He never wondered if he were happy. It was a word which for him had no meaning.

He did not believe in passions. He believed neither in men nor in women. He loved nobody. It was a word that was not in his vocabulary.

Nor does he experience any fellow-feeling for those around him. He imagines he would feel no more than ‘vexed’ were Jeanne to die. And because of his protruding eyes and otherworldly quality, people in the street stare at him:

Are not all human beings the enemies of the solitary man. He was the solitary man and they were conscious of it. His look, his whole bearing bore no resemblance to theirs. He lived in a world of his own; in his eyes, these people he encountered were only shadows.

Needless to say, Virieu is most content at work in his glass cage, where nobody disturbs him.

Over the course of the novel, while Virieu struggles to maintain his routine, those around him try to break free of the shackles of their lives. His brother-in-law seeks a divorce from his wife, so that he can marry his mistress (and shoots himself when he is rejected); his nephew announces that he is giving up his studies for a life of adventure in New York; even his elderly neighbours suddenly move out to embark on a new life in Italy.

In their place, a young Alsatian couple arrives. Virieu leaves for work at the same time as his new neighbour, Lina, and they take to walking some way along the street together. Lina is talkative and playful and, although he tells himself that he harbours no great feelings for her, Virieu begins to look forward to their encounters. His ennui has been shaken. When Lina invites him to spend the afternoon in her apartment, he agrees, not, it seems, because he is physically attracted to her, but because he wishes to experience something other. When he arrives, Lina tells him that her invitation had been a joke and he strangles her.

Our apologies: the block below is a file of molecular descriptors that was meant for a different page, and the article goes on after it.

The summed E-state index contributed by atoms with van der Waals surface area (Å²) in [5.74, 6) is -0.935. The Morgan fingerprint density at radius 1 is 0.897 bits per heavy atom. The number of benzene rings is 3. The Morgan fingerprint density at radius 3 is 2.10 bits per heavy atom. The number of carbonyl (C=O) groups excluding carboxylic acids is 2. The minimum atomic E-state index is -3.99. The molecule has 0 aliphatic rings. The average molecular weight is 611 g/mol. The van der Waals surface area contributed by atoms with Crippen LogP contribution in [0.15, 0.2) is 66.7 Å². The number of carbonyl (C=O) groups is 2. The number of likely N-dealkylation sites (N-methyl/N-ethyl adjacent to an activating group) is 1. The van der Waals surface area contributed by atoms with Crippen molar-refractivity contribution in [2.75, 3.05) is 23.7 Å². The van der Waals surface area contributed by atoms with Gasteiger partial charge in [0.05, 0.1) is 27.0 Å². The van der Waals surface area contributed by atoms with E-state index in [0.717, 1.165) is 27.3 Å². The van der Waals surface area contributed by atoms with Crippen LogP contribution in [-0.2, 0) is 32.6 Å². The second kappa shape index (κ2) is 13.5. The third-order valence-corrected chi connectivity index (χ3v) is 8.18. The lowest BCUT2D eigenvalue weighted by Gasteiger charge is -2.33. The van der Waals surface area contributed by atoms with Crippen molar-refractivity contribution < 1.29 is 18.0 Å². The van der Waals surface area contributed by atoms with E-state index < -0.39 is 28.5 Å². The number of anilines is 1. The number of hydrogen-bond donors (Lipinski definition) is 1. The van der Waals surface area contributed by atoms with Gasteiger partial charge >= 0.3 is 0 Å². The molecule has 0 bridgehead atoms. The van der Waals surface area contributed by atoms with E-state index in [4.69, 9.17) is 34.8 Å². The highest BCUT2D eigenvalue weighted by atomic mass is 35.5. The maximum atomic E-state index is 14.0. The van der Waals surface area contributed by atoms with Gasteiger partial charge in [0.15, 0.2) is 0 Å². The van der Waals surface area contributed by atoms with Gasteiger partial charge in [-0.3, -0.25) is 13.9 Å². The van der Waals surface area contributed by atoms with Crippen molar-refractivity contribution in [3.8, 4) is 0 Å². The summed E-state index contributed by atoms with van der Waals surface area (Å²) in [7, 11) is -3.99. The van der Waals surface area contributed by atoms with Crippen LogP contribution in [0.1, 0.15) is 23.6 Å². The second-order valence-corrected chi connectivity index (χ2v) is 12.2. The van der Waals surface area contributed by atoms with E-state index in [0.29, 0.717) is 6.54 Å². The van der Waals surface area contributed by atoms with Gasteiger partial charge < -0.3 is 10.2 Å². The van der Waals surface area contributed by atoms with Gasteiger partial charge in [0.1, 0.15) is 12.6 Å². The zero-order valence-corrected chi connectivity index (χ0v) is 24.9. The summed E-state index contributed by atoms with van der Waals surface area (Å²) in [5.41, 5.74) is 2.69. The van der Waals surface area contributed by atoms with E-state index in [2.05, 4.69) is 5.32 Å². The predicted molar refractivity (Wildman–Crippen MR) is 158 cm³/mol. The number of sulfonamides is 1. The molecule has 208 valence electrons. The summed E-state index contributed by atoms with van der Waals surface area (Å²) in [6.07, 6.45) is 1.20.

If the novel has a flaw, it is in the character of Lina. She is twenty years old, with the figure of a boy, friendly and flirtatious, with a virile young husband whose work obliges him to travel during the week. It is difficult to see why she might be attracted to her taciturn neighbour, nor why, if her invitation really was a joke, she would treat him in this malicious way. Perhaps she is guilty of no more than naivety, but her invitation seems a contrivance – a device to manufacture the climax Simenon wants.

The Glass Cage is one of Simenon’s very last novels. It is exceptionally bleak. The portrayal of a passionless marriage is familiar, but unlike many Simenon relationships, Émile and Jeanne feel a certain companionship towards one another. Jeanne fusses over her husband’s health and on the one occasion that he speaks sharply to her, Émile manages to apologise in his own way. It is a touching portrait of two characters who have settled for a life on the margins of society. And for Émile it is more than that: he married Jeanne to be his witness to his life, to be the one person that notices him. Without her he would not feel that existed. He would be one of the shadows. It’s grim, but there is a certain comfort in it. And when the climax occurs and Virieu passively returns to Jeanne to tell her what he has done, the novel achieves a certain poignancy.

First published as La Cage de Verre, 1971. Published in the UK as part of the Tenth Simenon Omnibus (1973). Translated by Antonia White

© Graeme Macrae Burnet 2013 Continue reading